WASHINGTON — U.S. consumers barely increased their spending in July as their income grew more slowly, held back in part by steep government spending cuts that reduced federal workers' salaries. The tepid gains suggest economic growth is off to a weak start in the July-September quarter.
The Commerce Department said Friday that consumer spending rose just 0.1 percent in July from the previous month. That's slower than June's 0.6 percent increase. Consumers cut their spending on long-lasting manufactured goods, such as cars and appliances. Spending on services was unchanged.
Income rose 0.1 percent in July following a 0.3 percent June gain. Overall wages and salaries tumbled $21.8 billion from June — a third of the decline came from furloughs of federal workers.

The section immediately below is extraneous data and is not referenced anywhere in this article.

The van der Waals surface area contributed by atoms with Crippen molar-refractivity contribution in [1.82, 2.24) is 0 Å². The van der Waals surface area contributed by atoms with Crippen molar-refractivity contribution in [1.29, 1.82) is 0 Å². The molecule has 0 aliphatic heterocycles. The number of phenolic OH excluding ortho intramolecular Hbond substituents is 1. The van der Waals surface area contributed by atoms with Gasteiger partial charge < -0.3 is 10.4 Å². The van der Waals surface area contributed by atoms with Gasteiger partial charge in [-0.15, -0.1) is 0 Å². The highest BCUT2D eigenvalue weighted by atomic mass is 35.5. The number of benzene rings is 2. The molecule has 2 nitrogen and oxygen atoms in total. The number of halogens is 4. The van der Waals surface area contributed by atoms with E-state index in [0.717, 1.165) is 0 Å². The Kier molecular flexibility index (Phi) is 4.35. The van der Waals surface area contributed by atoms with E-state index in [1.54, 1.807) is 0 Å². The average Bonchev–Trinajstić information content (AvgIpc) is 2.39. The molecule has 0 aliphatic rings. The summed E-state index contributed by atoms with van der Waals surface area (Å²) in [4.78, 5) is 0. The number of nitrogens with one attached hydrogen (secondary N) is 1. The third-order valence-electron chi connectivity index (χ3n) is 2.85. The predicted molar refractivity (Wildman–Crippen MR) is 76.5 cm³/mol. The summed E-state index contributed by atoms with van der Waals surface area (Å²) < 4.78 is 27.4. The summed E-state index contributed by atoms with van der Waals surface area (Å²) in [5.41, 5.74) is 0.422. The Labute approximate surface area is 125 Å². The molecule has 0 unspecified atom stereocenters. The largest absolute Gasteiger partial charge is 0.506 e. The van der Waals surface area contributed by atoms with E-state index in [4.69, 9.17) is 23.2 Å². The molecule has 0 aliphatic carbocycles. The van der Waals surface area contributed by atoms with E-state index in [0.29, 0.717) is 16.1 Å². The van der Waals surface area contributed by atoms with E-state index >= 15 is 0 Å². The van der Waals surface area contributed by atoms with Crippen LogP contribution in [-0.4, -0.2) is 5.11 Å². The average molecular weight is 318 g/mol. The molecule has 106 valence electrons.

"This is a disappointing report on a number of levels," said James Marple, senior economist at TD Economics. "Prospects for a pickup in economic growth in the third quarter hinge on a broad-based acceleration in spending by households and business to offset the ongoing drag from government. The data for the first month of the quarter are not following this script."